Discerning a Lenten prayer practice? Try adding one of these prayers to your daily routine.
I first learned the Litany of Humility as a LifeTeen Summer Staff Missionary, but its power didn’t really hit me until my second year of teaching. I remember feeling overwhelmed by all the competing pressures of students, colleagues, and administrators. I was actually being consumed by my own perfectionism. I clung to the words of the Litany of Humility for relief from the demands of my ego. I still hear them echo these days when my Type-A personality gets in the way of embracing the joy in the mess of motherhood.
A priest recommended the Divine Mercy Chaplet to me in “confession” the summer before I became Catholic. It was utterly transformative, and I still find myself turning the Chaplet when I need to soak in God’s mercy. Revealed to St. Faustina, the Chaplet is prayed using Rosary beads and repetition (although I often use my fingers while rocking a baby to sleep).
As a convert to Catholicism, I have always struggled a bit in my relationship with Mary. It’s complicated, and we’re working on it. One of my first steps to embracing her as mother was to adopt a daily Rosary during Lent. It was overwhelming at first, but listening to an audio Rosary on my commute familiarized me with the prayers. By the close of Lent, I did notice a difference in my relationship with my Mamma. Now, my almost 4-year-old daughter and I pray a little bit of the Rosary together at bedtime. Her favorite prayer is the “Hail Mary” (one she sometimes breaks out when asked to lead prayer at mealtimes, much to our amusement). It’s my hope that she grows up with a keen sense of the love of our spiritual Mother.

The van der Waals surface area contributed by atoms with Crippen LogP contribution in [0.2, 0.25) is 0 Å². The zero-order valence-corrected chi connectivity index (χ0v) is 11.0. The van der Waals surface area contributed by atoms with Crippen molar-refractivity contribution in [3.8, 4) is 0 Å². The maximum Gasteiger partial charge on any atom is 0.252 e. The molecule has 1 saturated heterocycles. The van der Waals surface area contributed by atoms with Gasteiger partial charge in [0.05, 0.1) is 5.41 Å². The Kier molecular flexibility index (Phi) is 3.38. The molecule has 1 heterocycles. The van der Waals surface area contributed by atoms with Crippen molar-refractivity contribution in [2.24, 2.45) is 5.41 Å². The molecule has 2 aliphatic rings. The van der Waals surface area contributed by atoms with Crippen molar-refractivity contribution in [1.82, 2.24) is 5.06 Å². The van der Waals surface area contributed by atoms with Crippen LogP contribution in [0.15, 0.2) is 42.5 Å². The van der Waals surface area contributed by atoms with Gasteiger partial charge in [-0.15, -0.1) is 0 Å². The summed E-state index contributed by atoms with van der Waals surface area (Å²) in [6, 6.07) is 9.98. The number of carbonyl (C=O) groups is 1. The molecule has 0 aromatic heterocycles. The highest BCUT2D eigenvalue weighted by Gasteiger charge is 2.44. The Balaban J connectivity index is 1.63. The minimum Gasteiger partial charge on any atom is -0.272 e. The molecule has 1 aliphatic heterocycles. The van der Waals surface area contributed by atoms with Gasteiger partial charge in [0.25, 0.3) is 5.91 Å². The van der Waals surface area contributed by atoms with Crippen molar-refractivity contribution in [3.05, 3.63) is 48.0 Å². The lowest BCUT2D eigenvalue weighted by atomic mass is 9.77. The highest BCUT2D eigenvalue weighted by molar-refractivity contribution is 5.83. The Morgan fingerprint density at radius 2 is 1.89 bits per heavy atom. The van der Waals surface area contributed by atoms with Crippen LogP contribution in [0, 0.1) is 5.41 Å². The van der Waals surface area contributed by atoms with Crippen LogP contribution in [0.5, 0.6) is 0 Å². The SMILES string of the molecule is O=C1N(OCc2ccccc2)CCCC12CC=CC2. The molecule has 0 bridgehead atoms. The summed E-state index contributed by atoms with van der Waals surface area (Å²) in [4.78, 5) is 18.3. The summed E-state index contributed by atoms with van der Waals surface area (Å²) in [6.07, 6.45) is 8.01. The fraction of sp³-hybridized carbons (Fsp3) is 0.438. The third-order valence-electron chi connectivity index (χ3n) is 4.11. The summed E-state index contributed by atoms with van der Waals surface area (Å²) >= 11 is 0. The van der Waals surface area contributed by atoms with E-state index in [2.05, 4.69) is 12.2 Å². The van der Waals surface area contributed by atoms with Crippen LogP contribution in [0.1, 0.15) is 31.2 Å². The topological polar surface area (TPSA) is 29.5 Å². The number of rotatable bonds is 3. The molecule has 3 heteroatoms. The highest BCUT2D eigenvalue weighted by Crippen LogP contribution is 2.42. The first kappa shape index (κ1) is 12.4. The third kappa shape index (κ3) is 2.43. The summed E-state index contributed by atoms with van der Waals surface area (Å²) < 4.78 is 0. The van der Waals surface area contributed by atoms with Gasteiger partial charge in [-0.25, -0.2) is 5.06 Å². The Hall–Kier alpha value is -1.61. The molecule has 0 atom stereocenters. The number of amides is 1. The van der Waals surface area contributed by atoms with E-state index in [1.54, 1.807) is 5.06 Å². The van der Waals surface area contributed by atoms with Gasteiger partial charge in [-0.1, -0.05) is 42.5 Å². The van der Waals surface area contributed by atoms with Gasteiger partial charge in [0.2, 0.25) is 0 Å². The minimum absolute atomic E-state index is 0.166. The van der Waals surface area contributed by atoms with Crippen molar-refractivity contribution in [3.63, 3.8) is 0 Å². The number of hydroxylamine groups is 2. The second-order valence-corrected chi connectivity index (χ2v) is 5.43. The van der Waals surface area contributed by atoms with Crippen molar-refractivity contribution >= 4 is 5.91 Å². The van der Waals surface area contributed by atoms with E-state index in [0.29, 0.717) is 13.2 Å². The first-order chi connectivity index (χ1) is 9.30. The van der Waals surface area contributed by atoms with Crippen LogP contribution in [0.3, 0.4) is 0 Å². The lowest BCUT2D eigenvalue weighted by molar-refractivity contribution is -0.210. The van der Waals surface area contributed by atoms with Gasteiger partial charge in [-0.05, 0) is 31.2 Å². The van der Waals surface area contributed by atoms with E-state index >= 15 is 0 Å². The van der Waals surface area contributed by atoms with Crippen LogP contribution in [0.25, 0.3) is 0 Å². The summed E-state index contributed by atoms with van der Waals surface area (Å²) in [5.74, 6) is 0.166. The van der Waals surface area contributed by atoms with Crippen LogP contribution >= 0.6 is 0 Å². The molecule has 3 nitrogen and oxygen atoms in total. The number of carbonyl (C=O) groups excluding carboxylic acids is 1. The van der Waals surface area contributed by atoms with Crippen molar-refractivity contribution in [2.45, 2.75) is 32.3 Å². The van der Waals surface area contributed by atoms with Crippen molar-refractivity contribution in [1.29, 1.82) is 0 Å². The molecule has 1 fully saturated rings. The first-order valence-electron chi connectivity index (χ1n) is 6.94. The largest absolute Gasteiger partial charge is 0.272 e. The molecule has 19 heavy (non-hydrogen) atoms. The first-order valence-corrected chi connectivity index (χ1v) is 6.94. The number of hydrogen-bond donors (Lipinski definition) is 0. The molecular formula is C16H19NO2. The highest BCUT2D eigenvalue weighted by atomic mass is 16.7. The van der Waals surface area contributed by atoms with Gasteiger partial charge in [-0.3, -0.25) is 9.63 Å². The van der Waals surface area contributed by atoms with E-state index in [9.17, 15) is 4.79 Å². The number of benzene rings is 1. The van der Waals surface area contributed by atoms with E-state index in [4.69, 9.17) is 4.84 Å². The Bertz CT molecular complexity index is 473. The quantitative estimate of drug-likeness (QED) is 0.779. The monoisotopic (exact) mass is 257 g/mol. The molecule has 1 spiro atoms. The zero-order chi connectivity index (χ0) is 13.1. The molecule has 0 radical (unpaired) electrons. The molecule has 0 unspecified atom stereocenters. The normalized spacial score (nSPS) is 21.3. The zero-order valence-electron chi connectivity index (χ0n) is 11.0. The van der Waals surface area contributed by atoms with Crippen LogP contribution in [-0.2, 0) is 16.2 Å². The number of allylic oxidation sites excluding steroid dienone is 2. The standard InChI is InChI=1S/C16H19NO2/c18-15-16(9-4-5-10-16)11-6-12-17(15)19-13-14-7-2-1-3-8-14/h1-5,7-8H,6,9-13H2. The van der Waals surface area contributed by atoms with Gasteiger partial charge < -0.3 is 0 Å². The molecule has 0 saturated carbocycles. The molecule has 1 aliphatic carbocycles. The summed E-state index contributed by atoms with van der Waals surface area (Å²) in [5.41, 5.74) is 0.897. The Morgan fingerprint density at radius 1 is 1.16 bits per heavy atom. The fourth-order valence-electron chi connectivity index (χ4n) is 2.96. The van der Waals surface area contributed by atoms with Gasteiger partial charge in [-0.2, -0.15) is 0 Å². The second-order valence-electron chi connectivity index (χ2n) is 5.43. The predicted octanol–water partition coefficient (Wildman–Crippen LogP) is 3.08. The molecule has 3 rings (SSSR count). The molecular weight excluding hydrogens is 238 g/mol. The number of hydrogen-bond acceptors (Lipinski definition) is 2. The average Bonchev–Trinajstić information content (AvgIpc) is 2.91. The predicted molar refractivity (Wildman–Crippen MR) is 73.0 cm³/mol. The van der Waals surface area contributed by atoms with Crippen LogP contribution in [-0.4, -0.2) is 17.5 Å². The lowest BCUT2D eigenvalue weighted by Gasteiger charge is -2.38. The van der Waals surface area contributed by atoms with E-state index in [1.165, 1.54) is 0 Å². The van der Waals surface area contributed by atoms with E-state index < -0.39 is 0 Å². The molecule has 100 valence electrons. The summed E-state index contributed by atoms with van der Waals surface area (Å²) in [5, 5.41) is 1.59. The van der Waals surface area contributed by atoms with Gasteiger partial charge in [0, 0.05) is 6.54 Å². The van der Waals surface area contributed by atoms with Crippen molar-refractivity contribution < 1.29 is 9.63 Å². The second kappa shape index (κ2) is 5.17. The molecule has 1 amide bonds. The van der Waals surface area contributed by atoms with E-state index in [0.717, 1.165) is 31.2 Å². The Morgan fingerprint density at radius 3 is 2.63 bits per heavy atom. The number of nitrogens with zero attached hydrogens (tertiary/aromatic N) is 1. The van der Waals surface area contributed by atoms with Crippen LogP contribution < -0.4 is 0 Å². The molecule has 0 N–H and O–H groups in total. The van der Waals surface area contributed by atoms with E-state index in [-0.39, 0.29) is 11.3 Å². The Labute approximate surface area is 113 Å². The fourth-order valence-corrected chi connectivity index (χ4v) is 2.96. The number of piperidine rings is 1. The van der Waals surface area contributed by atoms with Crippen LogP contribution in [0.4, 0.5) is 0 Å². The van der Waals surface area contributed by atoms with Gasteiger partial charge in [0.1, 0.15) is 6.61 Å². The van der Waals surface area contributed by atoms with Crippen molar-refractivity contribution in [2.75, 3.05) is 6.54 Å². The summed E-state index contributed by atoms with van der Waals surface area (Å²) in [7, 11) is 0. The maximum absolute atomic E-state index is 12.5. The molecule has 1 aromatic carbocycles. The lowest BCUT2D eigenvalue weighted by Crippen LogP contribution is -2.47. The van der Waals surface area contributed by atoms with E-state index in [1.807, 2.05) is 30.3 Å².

The awareness examine is paradoxically powerful in its simplicity. The practice of reviewing one’s day, cultivating the habit of looking for God, brings awareness of God into the moment. When I am regularly praying the awareness examine, I begin to see God not just in retrospect, but even more clearly in the little moments of the day.
This one is probably the easiest to incorporate (less so when remembering to do it in the midst of a bleary-eyed answer to the alarm of a crying toddler). The words of the text are beautiful, a reminder that all we do in our day becomes holy when given in joyful offering to God:
O Jesus, through the Immaculate Heart of Mary, I offer You my prayers, works, joys, and sufferings of this day in union with the Holy Sacrifice of the Mass throughout the world. I offer them for all the intentions of Your Sacred Heart: the salvation of souls, reparation for sin, and the reunion of all Christians. I offer them for the intentions of our bishops and of all Apostles of Prayer, and in particular for those recommended by our Holy Father this month.
What prayer practices are you adopting this Lent?